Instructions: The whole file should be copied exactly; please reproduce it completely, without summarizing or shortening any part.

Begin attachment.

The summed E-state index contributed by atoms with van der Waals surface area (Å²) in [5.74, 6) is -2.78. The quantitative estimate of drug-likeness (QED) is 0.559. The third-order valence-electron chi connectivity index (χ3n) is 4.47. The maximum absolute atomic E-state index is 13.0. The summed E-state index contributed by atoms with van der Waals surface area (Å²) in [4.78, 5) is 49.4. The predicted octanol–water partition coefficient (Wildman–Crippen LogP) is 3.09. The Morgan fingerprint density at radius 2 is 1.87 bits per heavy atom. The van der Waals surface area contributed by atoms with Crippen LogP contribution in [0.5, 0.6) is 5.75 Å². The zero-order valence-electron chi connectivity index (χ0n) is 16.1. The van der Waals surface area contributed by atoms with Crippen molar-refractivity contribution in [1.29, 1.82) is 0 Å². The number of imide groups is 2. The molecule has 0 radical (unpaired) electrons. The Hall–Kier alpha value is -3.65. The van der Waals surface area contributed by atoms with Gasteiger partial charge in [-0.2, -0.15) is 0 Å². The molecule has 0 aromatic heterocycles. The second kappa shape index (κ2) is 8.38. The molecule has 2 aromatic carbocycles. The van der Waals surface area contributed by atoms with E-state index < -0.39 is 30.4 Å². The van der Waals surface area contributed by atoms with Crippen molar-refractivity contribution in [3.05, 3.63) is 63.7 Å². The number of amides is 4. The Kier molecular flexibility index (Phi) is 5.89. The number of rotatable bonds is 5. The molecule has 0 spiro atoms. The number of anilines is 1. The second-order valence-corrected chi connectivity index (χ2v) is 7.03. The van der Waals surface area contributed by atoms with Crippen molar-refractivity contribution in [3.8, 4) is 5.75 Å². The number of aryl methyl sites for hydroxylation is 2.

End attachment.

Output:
The summed E-state index contributed by atoms with van der Waals surface area (Å²) in [5.74, 6) is -2.78. The quantitative estimate of drug-likeness (QED) is 0.559. The third-order valence-electron chi connectivity index (χ3n) is 4.47. The maximum absolute atomic E-state index is 13.0. The summed E-state index contributed by atoms with van der Waals surface area (Å²) in [4.78, 5) is 49.4. The predicted octanol–water partition coefficient (Wildman–Crippen LogP) is 3.09. The Morgan fingerprint density at radius 2 is 1.87 bits per heavy atom. The van der Waals surface area contributed by atoms with Crippen LogP contribution in [0.5, 0.6) is 5.75 Å². The zero-order valence-electron chi connectivity index (χ0n) is 16.1. The van der Waals surface area contributed by atoms with Crippen molar-refractivity contribution in [1.29, 1.82) is 0 Å². The number of imide groups is 2. The molecule has 0 radical (unpaired) electrons. The Hall–Kier alpha value is -3.65. The van der Waals surface area contributed by atoms with Gasteiger partial charge in [-0.2, -0.15) is 0 Å². The molecule has 0 aromatic heterocycles. The second kappa shape index (κ2) is 8.38. The molecule has 2 aromatic carbocycles. The van der Waals surface area contributed by atoms with E-state index < -0.39 is 30.4 Å². The van der Waals surface area contributed by atoms with Crippen molar-refractivity contribution in [3.05, 3.63) is 63.7 Å². The number of amides is 4. The Kier molecular flexibility index (Phi) is 5.89. The number of rotatable bonds is 5. The molecule has 0 spiro atoms. The number of anilines is 1. The second-order valence-corrected chi connectivity index (χ2v) is 7.03. The van der Waals surface area contributed by atoms with Crippen molar-refractivity contribution in [3.8, 4) is 5.75 Å². The number of aryl methyl sites for hydroxylation is 2.